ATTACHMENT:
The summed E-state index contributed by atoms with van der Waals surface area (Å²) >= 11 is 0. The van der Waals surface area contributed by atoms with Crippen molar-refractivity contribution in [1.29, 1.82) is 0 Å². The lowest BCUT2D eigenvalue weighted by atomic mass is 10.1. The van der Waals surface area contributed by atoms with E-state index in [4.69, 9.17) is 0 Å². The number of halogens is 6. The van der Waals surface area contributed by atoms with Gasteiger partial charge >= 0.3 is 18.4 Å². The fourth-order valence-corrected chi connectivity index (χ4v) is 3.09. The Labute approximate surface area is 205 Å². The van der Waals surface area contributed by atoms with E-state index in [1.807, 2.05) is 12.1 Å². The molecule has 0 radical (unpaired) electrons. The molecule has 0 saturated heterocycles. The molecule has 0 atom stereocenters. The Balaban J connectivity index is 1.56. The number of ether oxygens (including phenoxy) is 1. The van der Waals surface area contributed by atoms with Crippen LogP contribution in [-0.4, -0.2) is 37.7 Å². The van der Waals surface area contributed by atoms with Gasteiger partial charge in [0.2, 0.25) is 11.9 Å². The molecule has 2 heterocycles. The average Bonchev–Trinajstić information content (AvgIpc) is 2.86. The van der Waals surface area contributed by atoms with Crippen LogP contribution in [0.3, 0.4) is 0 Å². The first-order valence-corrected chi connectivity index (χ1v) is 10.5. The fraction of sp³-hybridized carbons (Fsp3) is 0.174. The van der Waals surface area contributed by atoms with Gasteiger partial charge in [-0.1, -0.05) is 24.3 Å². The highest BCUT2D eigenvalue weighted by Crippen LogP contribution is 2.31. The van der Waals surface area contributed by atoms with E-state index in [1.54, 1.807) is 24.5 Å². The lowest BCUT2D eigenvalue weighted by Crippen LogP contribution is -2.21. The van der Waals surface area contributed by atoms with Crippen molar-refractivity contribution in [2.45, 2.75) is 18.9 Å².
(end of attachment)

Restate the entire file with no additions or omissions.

The summed E-state index contributed by atoms with van der Waals surface area (Å²) >= 11 is 0. The van der Waals surface area contributed by atoms with Crippen molar-refractivity contribution in [1.29, 1.82) is 0 Å². The lowest BCUT2D eigenvalue weighted by atomic mass is 10.1. The van der Waals surface area contributed by atoms with E-state index in [4.69, 9.17) is 0 Å². The number of halogens is 6. The van der Waals surface area contributed by atoms with Gasteiger partial charge >= 0.3 is 18.4 Å². The fourth-order valence-corrected chi connectivity index (χ4v) is 3.09. The Labute approximate surface area is 205 Å². The van der Waals surface area contributed by atoms with E-state index in [1.807, 2.05) is 12.1 Å². The molecule has 0 radical (unpaired) electrons. The molecule has 0 saturated heterocycles. The molecule has 0 atom stereocenters. The Balaban J connectivity index is 1.56. The number of ether oxygens (including phenoxy) is 1. The van der Waals surface area contributed by atoms with Crippen LogP contribution in [-0.4, -0.2) is 37.7 Å². The van der Waals surface area contributed by atoms with Gasteiger partial charge in [0.2, 0.25) is 11.9 Å². The molecule has 2 heterocycles. The average Bonchev–Trinajstić information content (AvgIpc) is 2.86. The van der Waals surface area contributed by atoms with Crippen LogP contribution in [0.3, 0.4) is 0 Å². The first-order valence-corrected chi connectivity index (χ1v) is 10.5. The fraction of sp³-hybridized carbons (Fsp3) is 0.174. The van der Waals surface area contributed by atoms with Gasteiger partial charge in [-0.1, -0.05) is 24.3 Å². The highest BCUT2D eigenvalue weighted by Crippen LogP contribution is 2.31. The van der Waals surface area contributed by atoms with E-state index in [1.54, 1.807) is 24.5 Å². The lowest BCUT2D eigenvalue weighted by Crippen LogP contribution is -2.21. The van der Waals surface area contributed by atoms with Crippen molar-refractivity contribution in [2.45, 2.75) is 18.9 Å².